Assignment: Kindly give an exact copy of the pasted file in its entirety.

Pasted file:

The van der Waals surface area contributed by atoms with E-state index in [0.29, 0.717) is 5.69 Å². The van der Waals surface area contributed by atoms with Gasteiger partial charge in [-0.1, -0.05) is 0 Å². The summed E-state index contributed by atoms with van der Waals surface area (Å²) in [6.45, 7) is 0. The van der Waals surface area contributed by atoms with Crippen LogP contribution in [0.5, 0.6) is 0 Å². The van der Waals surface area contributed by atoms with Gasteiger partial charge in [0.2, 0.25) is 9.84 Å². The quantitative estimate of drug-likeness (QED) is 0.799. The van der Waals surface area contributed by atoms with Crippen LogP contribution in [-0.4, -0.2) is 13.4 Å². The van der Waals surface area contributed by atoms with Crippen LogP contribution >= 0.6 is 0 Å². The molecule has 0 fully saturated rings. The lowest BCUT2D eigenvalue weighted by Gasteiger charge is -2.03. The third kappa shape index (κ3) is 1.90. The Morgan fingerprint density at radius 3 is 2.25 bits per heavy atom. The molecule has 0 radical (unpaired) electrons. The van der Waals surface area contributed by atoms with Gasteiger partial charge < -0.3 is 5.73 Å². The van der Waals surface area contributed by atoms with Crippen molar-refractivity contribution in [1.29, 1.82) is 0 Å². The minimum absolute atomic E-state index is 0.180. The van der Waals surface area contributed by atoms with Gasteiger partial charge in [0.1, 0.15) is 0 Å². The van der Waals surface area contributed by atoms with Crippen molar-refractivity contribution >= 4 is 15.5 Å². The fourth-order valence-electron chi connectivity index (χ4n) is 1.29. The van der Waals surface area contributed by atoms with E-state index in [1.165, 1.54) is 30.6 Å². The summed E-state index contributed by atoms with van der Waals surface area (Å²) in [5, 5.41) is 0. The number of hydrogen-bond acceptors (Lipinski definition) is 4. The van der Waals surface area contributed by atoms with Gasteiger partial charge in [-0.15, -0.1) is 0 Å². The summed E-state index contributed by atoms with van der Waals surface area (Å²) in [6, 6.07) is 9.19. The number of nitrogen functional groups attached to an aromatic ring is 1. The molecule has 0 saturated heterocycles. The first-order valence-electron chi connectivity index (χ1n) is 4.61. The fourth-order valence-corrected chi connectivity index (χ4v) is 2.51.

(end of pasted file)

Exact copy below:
The van der Waals surface area contributed by atoms with E-state index in [0.29, 0.717) is 5.69 Å². The van der Waals surface area contributed by atoms with Gasteiger partial charge in [-0.1, -0.05) is 0 Å². The summed E-state index contributed by atoms with van der Waals surface area (Å²) in [6.45, 7) is 0. The van der Waals surface area contributed by atoms with Crippen LogP contribution in [0.5, 0.6) is 0 Å². The van der Waals surface area contributed by atoms with Gasteiger partial charge in [0.2, 0.25) is 9.84 Å². The quantitative estimate of drug-likeness (QED) is 0.799. The van der Waals surface area contributed by atoms with Crippen LogP contribution in [-0.4, -0.2) is 13.4 Å². The van der Waals surface area contributed by atoms with Crippen LogP contribution >= 0.6 is 0 Å². The molecule has 0 fully saturated rings. The lowest BCUT2D eigenvalue weighted by Gasteiger charge is -2.03. The third kappa shape index (κ3) is 1.90. The Morgan fingerprint density at radius 3 is 2.25 bits per heavy atom. The molecule has 0 radical (unpaired) electrons. The van der Waals surface area contributed by atoms with Gasteiger partial charge < -0.3 is 5.73 Å². The van der Waals surface area contributed by atoms with Crippen molar-refractivity contribution in [1.29, 1.82) is 0 Å². The minimum absolute atomic E-state index is 0.180. The van der Waals surface area contributed by atoms with Gasteiger partial charge in [0.1, 0.15) is 0 Å². The van der Waals surface area contributed by atoms with Crippen molar-refractivity contribution >= 4 is 15.5 Å². The fourth-order valence-electron chi connectivity index (χ4n) is 1.29. The van der Waals surface area contributed by atoms with E-state index in [1.165, 1.54) is 30.6 Å². The summed E-state index contributed by atoms with van der Waals surface area (Å²) in [5, 5.41) is 0. The number of hydrogen-bond acceptors (Lipinski definition) is 4. The van der Waals surface area contributed by atoms with Gasteiger partial charge in [-0.15, -0.1) is 0 Å². The summed E-state index contributed by atoms with van der Waals surface area (Å²) in [6, 6.07) is 9.19. The number of nitrogen functional groups attached to an aromatic ring is 1. The molecule has 0 saturated heterocycles. The first-order valence-electron chi connectivity index (χ1n) is 4.61. The fourth-order valence-corrected chi connectivity index (χ4v) is 2.51.